There's never been a better time to be a working mom. Thanks to the dawn of the good 'ol internet, opportunities now abound for women who seek to work from home while also actively raising their little ones. In the past few years social media has been a booming asset to small businesses, and mom bosses are taking notice. Instagram in particular has been wildly successful for entrepreneurial moms, but there are a lot of secrets you need to know when figuring out how to network with other moms on Instagram — it's bound to make the app work even harder for you.
If your target clientele is other moms, you're in luck: According to Forbes magazine, U.S. mothers control 85 percent of household purchases and have an estimated $2.4 trillion spending power. Couple that information with the results of a study performed by the Working Mother Research Institute, which indicated that 92 percent of working moms with kids under 18 are on social media, and you see that your market is ripe for the picking. But how do you find them, and once you do, how do you draw them in and make them faithful followers?
One mommy blogger and Etsy shop owner, Nell O'Leary of Whole Parenting Family, tells Romper that Instagram has been a great catalyst for her personal business by reaching moms of young children. O'Leary says visualizing her buyer is an important part of her process. Who is she? What does she spend her spare change on? How is she moved and inspired? "Then," O'Leary says, "I honestly examine my offerings. Are they cohesive? Is there a look and feel to my products that is easily identifiable as a 'Nell' thing? Do I find joy in making them?"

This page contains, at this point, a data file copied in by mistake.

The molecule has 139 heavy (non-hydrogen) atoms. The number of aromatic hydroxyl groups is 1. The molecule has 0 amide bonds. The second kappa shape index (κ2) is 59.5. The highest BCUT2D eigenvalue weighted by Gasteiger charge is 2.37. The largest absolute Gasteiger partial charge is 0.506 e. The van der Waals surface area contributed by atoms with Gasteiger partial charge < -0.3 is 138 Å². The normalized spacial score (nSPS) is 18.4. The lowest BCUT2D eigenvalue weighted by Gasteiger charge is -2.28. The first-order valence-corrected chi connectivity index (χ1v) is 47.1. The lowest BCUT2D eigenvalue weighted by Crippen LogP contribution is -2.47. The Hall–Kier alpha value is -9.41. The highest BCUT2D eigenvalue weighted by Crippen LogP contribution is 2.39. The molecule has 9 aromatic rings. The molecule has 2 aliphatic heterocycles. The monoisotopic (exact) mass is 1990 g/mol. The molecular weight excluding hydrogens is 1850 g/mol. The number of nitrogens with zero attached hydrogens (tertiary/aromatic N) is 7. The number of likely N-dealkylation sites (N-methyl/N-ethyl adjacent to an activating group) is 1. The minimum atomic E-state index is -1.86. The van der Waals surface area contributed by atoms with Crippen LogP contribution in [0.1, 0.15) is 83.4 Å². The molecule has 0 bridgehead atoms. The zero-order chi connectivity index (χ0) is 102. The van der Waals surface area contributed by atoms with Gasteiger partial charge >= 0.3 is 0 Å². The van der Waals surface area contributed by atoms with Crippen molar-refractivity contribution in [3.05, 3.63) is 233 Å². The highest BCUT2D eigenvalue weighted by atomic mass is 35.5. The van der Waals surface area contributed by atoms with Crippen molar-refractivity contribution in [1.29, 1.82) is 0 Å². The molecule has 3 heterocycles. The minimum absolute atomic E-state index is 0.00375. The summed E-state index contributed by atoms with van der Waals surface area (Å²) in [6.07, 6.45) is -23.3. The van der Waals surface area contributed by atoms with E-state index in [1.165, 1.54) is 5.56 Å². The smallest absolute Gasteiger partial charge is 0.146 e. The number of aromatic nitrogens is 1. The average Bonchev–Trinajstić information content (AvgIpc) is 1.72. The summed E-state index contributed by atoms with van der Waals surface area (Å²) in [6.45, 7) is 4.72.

But on Instagram, the visual of those tiny squares matters, even if you're not a professional photographer. O'Leary says she keeps her personal brand in mind when considering which pictures and captions to post — keeping a consistency to her own look and feel, even without a fancy camera or advanced photo skills.
There are plenty of tricks for growing your Instagram following — researching and using popular hashtags in your niche being a big one — but when you're specifically trying to reach other moms, vulnerability and warmth go just as far. O'Leary says, "If it’s on my handmade account or my personal account, if I’m directing people to my Etsy shop or my blog, I've found being genuine is the number one way to grow my business."
That's not to say the traditional advice is worthless. On the contrary, there are some social media basics that are just good manners and smart networking. O'Leary follows similar accounts and leave genuine comments, and she takes the time to respond to every single comment on her own account. "Hashtags," she says wisely, "are great for people finding you, but if they do find you, hopefully they find an intentionally curated, genuinely shared, heart of a woman looking to help others." Now that, your followers will stick around for.